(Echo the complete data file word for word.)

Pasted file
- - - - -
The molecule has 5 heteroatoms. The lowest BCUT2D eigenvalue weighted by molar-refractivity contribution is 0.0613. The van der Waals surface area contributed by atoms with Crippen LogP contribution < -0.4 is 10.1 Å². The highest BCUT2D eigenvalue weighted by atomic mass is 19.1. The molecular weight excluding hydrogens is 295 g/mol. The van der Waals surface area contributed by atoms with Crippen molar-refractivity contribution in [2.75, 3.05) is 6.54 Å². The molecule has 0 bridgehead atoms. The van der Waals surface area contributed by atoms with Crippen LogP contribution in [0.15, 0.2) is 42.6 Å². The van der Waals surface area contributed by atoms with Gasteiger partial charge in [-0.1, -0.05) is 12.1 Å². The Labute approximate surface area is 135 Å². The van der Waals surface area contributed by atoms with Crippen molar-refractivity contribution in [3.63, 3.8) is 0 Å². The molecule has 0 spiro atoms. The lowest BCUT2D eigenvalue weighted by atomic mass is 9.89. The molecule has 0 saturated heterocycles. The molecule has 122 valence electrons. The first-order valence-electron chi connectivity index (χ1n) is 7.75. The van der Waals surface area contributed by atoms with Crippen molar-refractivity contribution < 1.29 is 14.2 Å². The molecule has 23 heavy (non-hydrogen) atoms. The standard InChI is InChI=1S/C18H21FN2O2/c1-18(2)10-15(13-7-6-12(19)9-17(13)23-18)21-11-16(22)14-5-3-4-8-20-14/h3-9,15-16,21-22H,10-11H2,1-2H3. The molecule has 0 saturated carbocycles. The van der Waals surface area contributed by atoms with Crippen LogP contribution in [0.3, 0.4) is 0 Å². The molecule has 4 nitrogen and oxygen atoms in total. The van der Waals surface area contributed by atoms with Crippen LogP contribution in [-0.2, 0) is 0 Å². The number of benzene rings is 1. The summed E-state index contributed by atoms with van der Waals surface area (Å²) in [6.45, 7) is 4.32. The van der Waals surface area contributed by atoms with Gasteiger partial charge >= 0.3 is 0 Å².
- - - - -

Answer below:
The molecule has 5 heteroatoms. The lowest BCUT2D eigenvalue weighted by molar-refractivity contribution is 0.0613. The van der Waals surface area contributed by atoms with Crippen LogP contribution < -0.4 is 10.1 Å². The highest BCUT2D eigenvalue weighted by atomic mass is 19.1. The molecular weight excluding hydrogens is 295 g/mol. The van der Waals surface area contributed by atoms with Crippen molar-refractivity contribution in [2.75, 3.05) is 6.54 Å². The molecule has 0 bridgehead atoms. The van der Waals surface area contributed by atoms with Crippen LogP contribution in [0.15, 0.2) is 42.6 Å². The van der Waals surface area contributed by atoms with Gasteiger partial charge in [-0.1, -0.05) is 12.1 Å². The Labute approximate surface area is 135 Å². The van der Waals surface area contributed by atoms with Crippen molar-refractivity contribution in [3.63, 3.8) is 0 Å². The molecule has 0 spiro atoms. The lowest BCUT2D eigenvalue weighted by atomic mass is 9.89. The molecule has 0 saturated heterocycles. The molecule has 122 valence electrons. The first-order valence-electron chi connectivity index (χ1n) is 7.75. The van der Waals surface area contributed by atoms with Crippen molar-refractivity contribution < 1.29 is 14.2 Å². The molecule has 23 heavy (non-hydrogen) atoms. The standard InChI is InChI=1S/C18H21FN2O2/c1-18(2)10-15(13-7-6-12(19)9-17(13)23-18)21-11-16(22)14-5-3-4-8-20-14/h3-9,15-16,21-22H,10-11H2,1-2H3. The molecule has 0 saturated carbocycles. The van der Waals surface area contributed by atoms with Crippen LogP contribution in [0.3, 0.4) is 0 Å². The molecule has 4 nitrogen and oxygen atoms in total. The van der Waals surface area contributed by atoms with Crippen LogP contribution in [-0.2, 0) is 0 Å². The number of benzene rings is 1. The summed E-state index contributed by atoms with van der Waals surface area (Å²) in [6.45, 7) is 4.32. The van der Waals surface area contributed by atoms with Gasteiger partial charge >= 0.3 is 0 Å².